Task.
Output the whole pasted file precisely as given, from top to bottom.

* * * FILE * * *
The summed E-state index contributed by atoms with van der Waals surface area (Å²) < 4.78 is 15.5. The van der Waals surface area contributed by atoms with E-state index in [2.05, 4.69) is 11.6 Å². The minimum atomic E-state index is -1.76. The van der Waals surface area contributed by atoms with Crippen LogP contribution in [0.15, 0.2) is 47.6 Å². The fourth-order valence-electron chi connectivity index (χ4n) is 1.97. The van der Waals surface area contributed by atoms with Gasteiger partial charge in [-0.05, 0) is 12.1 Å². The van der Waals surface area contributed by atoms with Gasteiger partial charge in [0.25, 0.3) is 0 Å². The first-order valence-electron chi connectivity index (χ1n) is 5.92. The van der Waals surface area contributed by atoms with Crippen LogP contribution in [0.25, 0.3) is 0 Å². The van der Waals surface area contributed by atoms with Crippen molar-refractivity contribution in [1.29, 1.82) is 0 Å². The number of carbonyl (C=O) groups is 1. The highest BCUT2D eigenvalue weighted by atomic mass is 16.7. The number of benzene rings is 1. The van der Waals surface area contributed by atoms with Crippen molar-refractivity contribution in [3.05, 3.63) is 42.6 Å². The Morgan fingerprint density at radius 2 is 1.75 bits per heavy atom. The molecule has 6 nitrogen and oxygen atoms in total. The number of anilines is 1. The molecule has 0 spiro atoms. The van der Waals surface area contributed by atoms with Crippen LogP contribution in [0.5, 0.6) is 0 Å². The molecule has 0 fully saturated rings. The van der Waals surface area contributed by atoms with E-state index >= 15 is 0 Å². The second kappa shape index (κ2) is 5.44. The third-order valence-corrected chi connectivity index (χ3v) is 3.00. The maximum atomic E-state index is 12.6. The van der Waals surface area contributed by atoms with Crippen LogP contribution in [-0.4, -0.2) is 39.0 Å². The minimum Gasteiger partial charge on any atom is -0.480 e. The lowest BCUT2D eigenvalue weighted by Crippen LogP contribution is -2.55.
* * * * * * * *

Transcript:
The summed E-state index contributed by atoms with van der Waals surface area (Å²) < 4.78 is 15.5. The van der Waals surface area contributed by atoms with E-state index in [2.05, 4.69) is 11.6 Å². The minimum atomic E-state index is -1.76. The van der Waals surface area contributed by atoms with Crippen LogP contribution in [0.15, 0.2) is 47.6 Å². The fourth-order valence-electron chi connectivity index (χ4n) is 1.97. The van der Waals surface area contributed by atoms with Gasteiger partial charge in [-0.05, 0) is 12.1 Å². The van der Waals surface area contributed by atoms with Gasteiger partial charge in [0.25, 0.3) is 0 Å². The first-order valence-electron chi connectivity index (χ1n) is 5.92. The van der Waals surface area contributed by atoms with Crippen LogP contribution in [0.25, 0.3) is 0 Å². The van der Waals surface area contributed by atoms with Crippen molar-refractivity contribution in [1.29, 1.82) is 0 Å². The number of carbonyl (C=O) groups is 1. The highest BCUT2D eigenvalue weighted by atomic mass is 16.7. The number of benzene rings is 1. The van der Waals surface area contributed by atoms with Crippen molar-refractivity contribution in [3.05, 3.63) is 42.6 Å². The Morgan fingerprint density at radius 2 is 1.75 bits per heavy atom. The molecule has 6 nitrogen and oxygen atoms in total. The number of anilines is 1. The molecule has 0 spiro atoms. The van der Waals surface area contributed by atoms with Crippen LogP contribution in [0.5, 0.6) is 0 Å². The molecule has 0 fully saturated rings. The van der Waals surface area contributed by atoms with E-state index >= 15 is 0 Å². The second kappa shape index (κ2) is 5.44. The third-order valence-corrected chi connectivity index (χ3v) is 3.00. The maximum atomic E-state index is 12.6. The van der Waals surface area contributed by atoms with Crippen LogP contribution in [-0.4, -0.2) is 39.0 Å². The minimum Gasteiger partial charge on any atom is -0.480 e. The lowest BCUT2D eigenvalue weighted by Crippen LogP contribution is -2.55.